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Stocks hit record as U.S. yields hold above recent lows

Reuters logo Reuters 2021-07-12 By Chuck Mikolajczak
a tall building in a city: FILE PHOTO: The front facade of the NYSE is seen in New York © Reuters/BRENDAN MCDERMID FILE PHOTO: The front facade of the NYSE is seen in New York

By Chuck Mikolajczak

NEW YORK (Reuters) - A gauge of global stocks hit an intraday record on Monday and U.S. Treasury yields held above five-month lows touched last week as investors looked for signs on whether the Delta variant of the coronavirus could dent global growth.

Concerns about a slowing economic recovery due to climbing cases of the variant around the globe helped send the yield on the benchmark 10-year U.S. Treasury note to a five-month low of 1.25% last week. The yield had risen to as high as 1.78% in March as expectations for growth picked up with rising vaccination rates.

The World Health Organization warned the Delta variant was becoming dominant and many countries had yet to receive enough doses of vaccine to secure their health workers.

Analysts also cited a lack of supply for the drop in yields. Yields were little changed after Treasury sold $58 billion in three-year notes and $38 billion in 10-year notes, with a sale of $24 billion in 30-year bonds set for Tuesday.

Earnings season is poised to get underway this week, along with key inflation data on consumer and producer prices, as well as comments from Fed Chair Jerome Powell, which should help investors get a glimpse of economic growth prospects and the central bank's policy path.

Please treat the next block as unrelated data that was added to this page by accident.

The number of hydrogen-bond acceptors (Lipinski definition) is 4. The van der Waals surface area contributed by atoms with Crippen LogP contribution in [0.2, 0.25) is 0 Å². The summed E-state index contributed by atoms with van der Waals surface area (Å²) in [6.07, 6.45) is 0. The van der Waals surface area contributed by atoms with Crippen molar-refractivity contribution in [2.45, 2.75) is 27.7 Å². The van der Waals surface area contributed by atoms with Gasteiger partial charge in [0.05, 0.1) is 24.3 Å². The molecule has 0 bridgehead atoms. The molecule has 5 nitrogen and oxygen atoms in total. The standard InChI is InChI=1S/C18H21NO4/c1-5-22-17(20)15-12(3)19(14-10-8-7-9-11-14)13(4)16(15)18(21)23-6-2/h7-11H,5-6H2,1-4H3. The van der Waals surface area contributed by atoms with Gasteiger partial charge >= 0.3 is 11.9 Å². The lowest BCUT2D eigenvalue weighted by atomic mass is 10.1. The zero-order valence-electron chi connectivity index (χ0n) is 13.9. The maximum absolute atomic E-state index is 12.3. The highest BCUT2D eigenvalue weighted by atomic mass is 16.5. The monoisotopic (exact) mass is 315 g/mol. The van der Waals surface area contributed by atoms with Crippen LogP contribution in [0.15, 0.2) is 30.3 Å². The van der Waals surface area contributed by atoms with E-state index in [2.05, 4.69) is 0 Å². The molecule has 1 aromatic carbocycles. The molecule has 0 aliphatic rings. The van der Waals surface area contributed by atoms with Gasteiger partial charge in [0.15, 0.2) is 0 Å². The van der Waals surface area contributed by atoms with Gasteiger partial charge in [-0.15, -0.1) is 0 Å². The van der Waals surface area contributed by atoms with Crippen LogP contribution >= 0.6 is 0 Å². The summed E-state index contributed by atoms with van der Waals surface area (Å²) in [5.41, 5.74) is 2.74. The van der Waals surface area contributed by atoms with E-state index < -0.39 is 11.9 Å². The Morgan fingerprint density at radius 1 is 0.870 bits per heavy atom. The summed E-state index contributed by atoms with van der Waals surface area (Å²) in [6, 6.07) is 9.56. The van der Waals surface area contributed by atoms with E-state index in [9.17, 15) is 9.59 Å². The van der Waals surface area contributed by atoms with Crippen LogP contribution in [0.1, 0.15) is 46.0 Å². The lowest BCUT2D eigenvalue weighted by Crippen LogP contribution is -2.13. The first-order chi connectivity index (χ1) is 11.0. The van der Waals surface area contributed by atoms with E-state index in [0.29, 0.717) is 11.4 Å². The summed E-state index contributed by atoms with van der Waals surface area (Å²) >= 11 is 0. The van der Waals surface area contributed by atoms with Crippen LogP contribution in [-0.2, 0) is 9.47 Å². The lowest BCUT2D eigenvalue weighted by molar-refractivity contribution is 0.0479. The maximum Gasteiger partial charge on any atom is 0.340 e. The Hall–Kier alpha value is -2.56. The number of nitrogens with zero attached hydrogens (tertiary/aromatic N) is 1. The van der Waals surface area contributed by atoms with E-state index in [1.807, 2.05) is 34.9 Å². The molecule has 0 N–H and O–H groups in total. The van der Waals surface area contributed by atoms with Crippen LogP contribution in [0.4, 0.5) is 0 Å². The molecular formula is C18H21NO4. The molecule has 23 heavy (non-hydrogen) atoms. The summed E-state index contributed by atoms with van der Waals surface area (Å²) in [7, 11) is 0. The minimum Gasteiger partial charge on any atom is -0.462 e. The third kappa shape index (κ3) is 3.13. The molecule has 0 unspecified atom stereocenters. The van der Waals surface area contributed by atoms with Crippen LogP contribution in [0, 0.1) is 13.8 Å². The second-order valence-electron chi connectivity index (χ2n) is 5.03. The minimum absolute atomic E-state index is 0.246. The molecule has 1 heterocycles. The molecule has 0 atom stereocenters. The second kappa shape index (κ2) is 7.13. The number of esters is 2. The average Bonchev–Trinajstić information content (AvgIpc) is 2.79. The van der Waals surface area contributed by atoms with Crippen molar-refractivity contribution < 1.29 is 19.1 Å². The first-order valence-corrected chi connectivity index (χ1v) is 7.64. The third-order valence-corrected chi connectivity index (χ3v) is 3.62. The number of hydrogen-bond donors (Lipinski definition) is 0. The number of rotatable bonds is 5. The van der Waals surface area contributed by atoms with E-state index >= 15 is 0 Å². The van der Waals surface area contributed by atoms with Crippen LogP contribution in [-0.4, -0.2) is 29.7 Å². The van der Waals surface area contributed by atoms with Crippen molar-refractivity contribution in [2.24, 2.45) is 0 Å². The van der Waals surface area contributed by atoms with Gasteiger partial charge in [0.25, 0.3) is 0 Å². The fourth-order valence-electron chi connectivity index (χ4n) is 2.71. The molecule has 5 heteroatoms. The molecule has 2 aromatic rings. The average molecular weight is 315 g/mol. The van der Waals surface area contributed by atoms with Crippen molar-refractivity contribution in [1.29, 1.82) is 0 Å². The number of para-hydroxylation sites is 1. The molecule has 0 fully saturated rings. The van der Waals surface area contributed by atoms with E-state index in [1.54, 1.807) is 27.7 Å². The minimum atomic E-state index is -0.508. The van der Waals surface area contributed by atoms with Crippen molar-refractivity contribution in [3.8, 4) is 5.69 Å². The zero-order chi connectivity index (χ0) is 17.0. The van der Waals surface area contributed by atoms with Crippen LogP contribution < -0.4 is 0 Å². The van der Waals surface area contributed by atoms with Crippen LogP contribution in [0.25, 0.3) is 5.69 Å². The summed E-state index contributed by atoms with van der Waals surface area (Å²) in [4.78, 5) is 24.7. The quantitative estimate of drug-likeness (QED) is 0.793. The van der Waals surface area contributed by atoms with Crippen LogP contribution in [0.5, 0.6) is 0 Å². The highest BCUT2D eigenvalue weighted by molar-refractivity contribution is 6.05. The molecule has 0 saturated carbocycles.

"Earnings season is going to be warmly greeted as an opportunity for existing biases to be confirmed," warned Mike Zigmont, head of trading and research at Harvest Volatility Management in New York.

Video: U.S. stocks will trend higher in 2d half -strategist (Reuters)

"Even if forecasts are not as rosy as what the most bullish had hoped, it's all going to get rationalized away."

Benchmark 10-year notes last yielded 1.3611%, from 1.356% late on Friday.

Equity gains on Wall Street were modest, with financials the best-performing S&P sector of the session ahead of results from JPMorgan Chase, Goldman Sachs and Bank of America on Tuesday.

The Dow Jones Industrial Average rose 114.17 points, or 0.33%, to 34,984.33, the S&P 500 gained 14.31 points, or 0.33%, to 4,383.86 and the Nasdaq Composite added 24.71 points, or 0.17%, to 14,726.63.

European equities also moved higher to close at a record level of 460.83. The pan-European STOXX 600 index rose 0.69% and MSCI's gauge of stocks across the globe gained 0.49% after hitting a record 727.13.

Powell's testimony later this week will be closely eyed after the People's Bank of China late on Friday moved to free up $154 billion for banks to buttress the economic recovery while the European Central Bank said it will discuss a change to its forward guidance on policy direction at next week's meeting.

Concerns about dampening economic growth weighed on crude prices, outweighing the possibility of tighter supply after talks among producers stalled last week.

U.S. crude recently fell 0.89% to $73.90 per barrel and Brent was at $75.05, down 0.66% on the day.

The safe-haven dollar moved slightly higher on the concerns about the pandemic and its potential to thwart growth.

The dollar index rose 0.12%, with the euro down 0.13% to $1.1857.

(Additional reporting by Noel Randewich; Editing by Dan Grebler and Sonya Hepinstall)


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